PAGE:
Faces & Visions of the Food Movement: Samin Nosrat

Samin Nosrat creates community around food as a cook, writer and teacher in the Bay Area. From Chez Panisse to Tuscany, Piemonte to the northern coast of Iran, she has spent the past 14 years immersed in a life of cooking and learning beside groundbreaking chefs, home cooks, farmers, writers, and artists.  Drawing on this broad spectrum of experience, she brings to her all of her varied work a sense of humor and joy as well as a deep desire to empower and encourage people to find their own comfortable place in the kitchen.  She is currently at work on her first book Salt, Fat, Acid, Heat, to be published by Simon & Schuster in Spring 2015. Read more

Faces and Visions of the Food Movement: Leigh Adcock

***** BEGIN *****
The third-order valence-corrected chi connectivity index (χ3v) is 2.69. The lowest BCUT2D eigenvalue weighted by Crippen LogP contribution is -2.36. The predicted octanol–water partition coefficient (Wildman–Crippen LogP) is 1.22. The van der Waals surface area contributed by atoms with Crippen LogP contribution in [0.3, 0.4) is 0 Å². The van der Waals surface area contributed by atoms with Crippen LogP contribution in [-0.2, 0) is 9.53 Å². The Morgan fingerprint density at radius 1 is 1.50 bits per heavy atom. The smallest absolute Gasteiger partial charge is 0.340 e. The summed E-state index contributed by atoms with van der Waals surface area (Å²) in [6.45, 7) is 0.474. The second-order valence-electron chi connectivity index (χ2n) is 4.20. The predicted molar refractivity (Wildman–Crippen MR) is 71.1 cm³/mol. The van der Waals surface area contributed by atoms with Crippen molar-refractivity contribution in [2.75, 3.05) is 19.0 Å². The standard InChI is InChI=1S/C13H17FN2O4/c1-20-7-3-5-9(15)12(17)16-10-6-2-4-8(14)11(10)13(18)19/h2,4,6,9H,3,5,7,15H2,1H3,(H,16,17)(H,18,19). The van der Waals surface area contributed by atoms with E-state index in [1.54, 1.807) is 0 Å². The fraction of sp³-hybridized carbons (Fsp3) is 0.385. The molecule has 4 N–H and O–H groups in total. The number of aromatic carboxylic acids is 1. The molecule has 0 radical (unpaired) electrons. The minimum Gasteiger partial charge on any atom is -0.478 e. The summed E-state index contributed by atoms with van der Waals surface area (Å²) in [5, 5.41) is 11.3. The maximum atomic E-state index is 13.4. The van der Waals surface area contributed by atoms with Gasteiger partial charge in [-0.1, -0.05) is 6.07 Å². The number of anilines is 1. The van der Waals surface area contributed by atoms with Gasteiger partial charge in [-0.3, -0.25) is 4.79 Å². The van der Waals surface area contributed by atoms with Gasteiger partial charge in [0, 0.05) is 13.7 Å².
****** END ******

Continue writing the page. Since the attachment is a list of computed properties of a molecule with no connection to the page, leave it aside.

Leigh Adcock is a powerhouse in the food movement. She has been executive director of Women, Food and Agriculture Network (WFAN) since 2008. Prior to that, she was a board member for the organization for 2 years, and served from 2003 – 2008 as executive director of the Iowa Farmers Union. Leigh has been instrumental in expanding WFAN’s scope to a national level, increasing membership more than six-fold, increasing funding from under $30,000 to $250,000 per year, and creating successful programs such as Women Caring for the Land SM,  a conservation program for women farmland owners, and Harvesting Our PotentialSM, the on-farm apprenticeship program which this grant proposal seeks to expand. She is also co-creator of the Plate to Politics project, a collaboration of WFAN, Midwest Organic and Sustainable Education Service (MOSES) and The White House Project, designed to recruit and train more rural and farm women all over the U.S. to run for public office at all levels, from the community to the White House. She grew up on a 360-acre conventional grain and beef cattle farm in northwest Iowa, which she currently co-owns with her mother. She and her husband and two teenage sons live on an acreage north of Ames, IA. Read more